When Chef Garima Arora, the first Indian woman to win a Michelin star with GAA Restaurant in Bangkok, trained at Noma, then the world’s best restaurant, she was always asked to make a curry as a representation of India curry, which left her nonplussed. The thing is, curry is not an Indian dish, no matter how much it’s associated with the subcontinent, notes the chef, as does Akhila Das Blah who, along with Kshama Alur, founded Indigrow.
Indigrow Kids, an early culture learning platform and company for kids has partnered with six pathbreaking Indian women leaders in the food world to launch a campaign to create cultural awareness at a young age and give little ones the tools to express their cultural identity through the food they eat. The ‘What’s in my Lunchbox’ campaign brings together industry leaders such as Garima Arora (Owner and Head Chef at GAA Restaurant, Bangkok, the first Indian woman to win a Michelin Star), Aditi Dugar (CEO and Co-Founder at Masque Restaurant, Mumbai, India’s latest entrant to Asia’s 50 best restaurants), Amninder Sandhu (Award Winning Chef and Co-founder of Iktara, Mumbai), Chinu Vaze (Chef, TV host, writer and mom), Maria Goretti (Chef, Award winning Cookbook author, TV host and content creator) and Palak Patel (Chef, TV personality and TEDx speaker), all of whom are changing the way we look at Indian food across the world. Food is an essential part of our cultural identity.
Many Indian kids, both within the country and across the world, are often embarrassed or teased, sometimes even bullied for ‘what’s in their lunchbox’. Healthy, nutritious, Indian food is not perceived to be cool and can lead to issues of low self-esteem and confidence. Through the campaign, Indigrow Kids hopes to empower little ones to accept and own their culture, to not feel shy and conscious eating Indian snacks in the cafeteria.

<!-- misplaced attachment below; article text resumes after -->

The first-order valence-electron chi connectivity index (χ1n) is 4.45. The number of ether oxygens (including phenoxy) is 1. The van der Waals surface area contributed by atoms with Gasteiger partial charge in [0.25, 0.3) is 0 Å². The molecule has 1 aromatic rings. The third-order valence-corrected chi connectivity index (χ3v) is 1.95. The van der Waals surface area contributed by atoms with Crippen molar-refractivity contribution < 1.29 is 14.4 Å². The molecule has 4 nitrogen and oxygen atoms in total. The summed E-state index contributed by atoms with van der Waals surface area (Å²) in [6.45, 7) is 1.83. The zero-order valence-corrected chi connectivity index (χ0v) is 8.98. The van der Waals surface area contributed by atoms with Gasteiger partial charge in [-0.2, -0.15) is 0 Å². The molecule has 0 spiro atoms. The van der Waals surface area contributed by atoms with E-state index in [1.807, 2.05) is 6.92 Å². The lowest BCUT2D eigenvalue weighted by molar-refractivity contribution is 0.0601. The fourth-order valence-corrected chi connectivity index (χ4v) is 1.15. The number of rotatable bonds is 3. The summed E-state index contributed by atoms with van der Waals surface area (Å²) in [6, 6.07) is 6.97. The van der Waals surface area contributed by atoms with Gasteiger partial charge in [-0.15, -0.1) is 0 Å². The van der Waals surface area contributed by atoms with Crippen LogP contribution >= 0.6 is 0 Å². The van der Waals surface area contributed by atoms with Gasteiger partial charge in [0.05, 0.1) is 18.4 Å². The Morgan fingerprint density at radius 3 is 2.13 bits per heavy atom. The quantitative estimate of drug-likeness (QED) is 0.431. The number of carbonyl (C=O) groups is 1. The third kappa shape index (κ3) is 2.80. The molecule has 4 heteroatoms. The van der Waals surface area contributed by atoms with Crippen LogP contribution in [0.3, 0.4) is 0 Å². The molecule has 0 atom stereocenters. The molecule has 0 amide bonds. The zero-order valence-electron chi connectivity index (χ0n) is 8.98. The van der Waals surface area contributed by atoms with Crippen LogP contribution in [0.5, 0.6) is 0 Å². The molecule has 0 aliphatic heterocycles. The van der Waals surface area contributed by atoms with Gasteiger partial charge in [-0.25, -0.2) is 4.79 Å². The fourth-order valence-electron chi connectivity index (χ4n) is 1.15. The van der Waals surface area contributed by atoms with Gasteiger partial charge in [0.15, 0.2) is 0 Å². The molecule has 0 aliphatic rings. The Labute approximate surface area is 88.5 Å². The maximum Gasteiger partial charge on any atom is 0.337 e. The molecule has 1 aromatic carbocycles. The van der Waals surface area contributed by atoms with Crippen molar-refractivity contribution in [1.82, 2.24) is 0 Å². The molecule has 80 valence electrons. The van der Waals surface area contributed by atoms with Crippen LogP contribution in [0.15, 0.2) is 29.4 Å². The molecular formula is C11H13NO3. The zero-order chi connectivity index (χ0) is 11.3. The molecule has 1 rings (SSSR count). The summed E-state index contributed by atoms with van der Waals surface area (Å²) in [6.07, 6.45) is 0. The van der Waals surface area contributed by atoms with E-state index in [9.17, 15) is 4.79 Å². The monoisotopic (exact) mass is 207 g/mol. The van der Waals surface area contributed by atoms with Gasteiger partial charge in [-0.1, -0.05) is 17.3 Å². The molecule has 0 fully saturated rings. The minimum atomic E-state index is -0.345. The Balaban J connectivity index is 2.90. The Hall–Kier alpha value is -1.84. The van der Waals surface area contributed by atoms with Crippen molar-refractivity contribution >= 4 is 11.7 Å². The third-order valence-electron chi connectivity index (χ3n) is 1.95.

Speaking about the collaboration, Alur said, “At Indigrow, we believe that cultural representation matters, even at a young age. It empowers little kids all over the world to have essential conversations. Conversations that help children grow up accepting and embracing their skin colour, gender, food, culture, dress, body image, etc without limiting themselves and their perceptions of ‘who they should be’ and focus instead on celebrating ‘who they are’. These talented women through their inspiring pathways are changing the narrative on how Indian food is perceived throughout the world by adults and now, children.” Alur, who is originally from India, is currently raising a third culture kid (her husband is South African) in Singapore and Blah is her best friend and early childhood expert.
Together, through Indigrow, they hope to bring diversity and culture play into every child’s play room fostering much needed cultural competence in today’s world, passing down culture and identity to the next generation. As part of the collaboration, each chef has created special child friendly recipes like Imli Candy or Mango Laddoos inspired by Indigrow’s books and games.
These recipes will in turn be recreated by food bloggers/ moms and their kids across countries in multipl e continents. Speaking about the collaboration with Indigrow, Chef Garima Arora, said, “I think what Indigrow is doing is very thoughtful and inspiring, to bring all this knowledge and this pride and start them young, specially for kids who are not growing up in India.”